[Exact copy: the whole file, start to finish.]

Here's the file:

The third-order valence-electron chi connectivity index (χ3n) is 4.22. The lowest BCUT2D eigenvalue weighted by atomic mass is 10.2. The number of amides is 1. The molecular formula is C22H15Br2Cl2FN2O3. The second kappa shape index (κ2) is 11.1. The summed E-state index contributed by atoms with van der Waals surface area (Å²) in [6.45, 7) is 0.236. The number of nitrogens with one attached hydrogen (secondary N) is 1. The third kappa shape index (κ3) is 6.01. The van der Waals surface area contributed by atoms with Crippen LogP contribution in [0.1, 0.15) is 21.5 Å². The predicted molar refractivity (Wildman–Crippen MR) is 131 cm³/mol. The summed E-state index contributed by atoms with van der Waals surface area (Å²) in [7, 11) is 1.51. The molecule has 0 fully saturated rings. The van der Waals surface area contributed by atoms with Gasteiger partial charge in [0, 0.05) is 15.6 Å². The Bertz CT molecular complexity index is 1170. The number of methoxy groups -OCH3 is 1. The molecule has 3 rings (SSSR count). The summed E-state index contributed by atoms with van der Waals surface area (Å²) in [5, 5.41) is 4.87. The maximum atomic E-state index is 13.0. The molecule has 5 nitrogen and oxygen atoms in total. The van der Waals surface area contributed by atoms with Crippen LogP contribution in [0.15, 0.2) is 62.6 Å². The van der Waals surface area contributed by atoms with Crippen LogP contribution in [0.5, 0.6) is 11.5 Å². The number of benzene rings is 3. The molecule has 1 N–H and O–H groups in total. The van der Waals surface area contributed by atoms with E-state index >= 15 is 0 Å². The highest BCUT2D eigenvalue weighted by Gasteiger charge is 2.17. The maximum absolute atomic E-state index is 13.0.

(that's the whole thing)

The third-order valence-electron chi connectivity index (χ3n) is 4.22. The lowest BCUT2D eigenvalue weighted by atomic mass is 10.2. The number of amides is 1. The molecular formula is C22H15Br2Cl2FN2O3. The second kappa shape index (κ2) is 11.1. The summed E-state index contributed by atoms with van der Waals surface area (Å²) in [6.45, 7) is 0.236. The number of nitrogens with one attached hydrogen (secondary N) is 1. The third kappa shape index (κ3) is 6.01. The van der Waals surface area contributed by atoms with Crippen LogP contribution in [0.1, 0.15) is 21.5 Å². The predicted molar refractivity (Wildman–Crippen MR) is 131 cm³/mol. The summed E-state index contributed by atoms with van der Waals surface area (Å²) in [7, 11) is 1.51. The molecule has 0 fully saturated rings. The van der Waals surface area contributed by atoms with Gasteiger partial charge in [0, 0.05) is 15.6 Å². The Bertz CT molecular complexity index is 1170. The number of methoxy groups -OCH3 is 1. The molecule has 3 rings (SSSR count). The summed E-state index contributed by atoms with van der Waals surface area (Å²) in [5, 5.41) is 4.87. The maximum atomic E-state index is 13.0. The molecule has 5 nitrogen and oxygen atoms in total. The van der Waals surface area contributed by atoms with Crippen LogP contribution in [0.15, 0.2) is 62.6 Å². The van der Waals surface area contributed by atoms with Crippen LogP contribution in [0.5, 0.6) is 11.5 Å². The number of benzene rings is 3. The molecule has 1 N–H and O–H groups in total. The van der Waals surface area contributed by atoms with E-state index >= 15 is 0 Å². The highest BCUT2D eigenvalue weighted by Gasteiger charge is 2.17. The maximum absolute atomic E-state index is 13.0.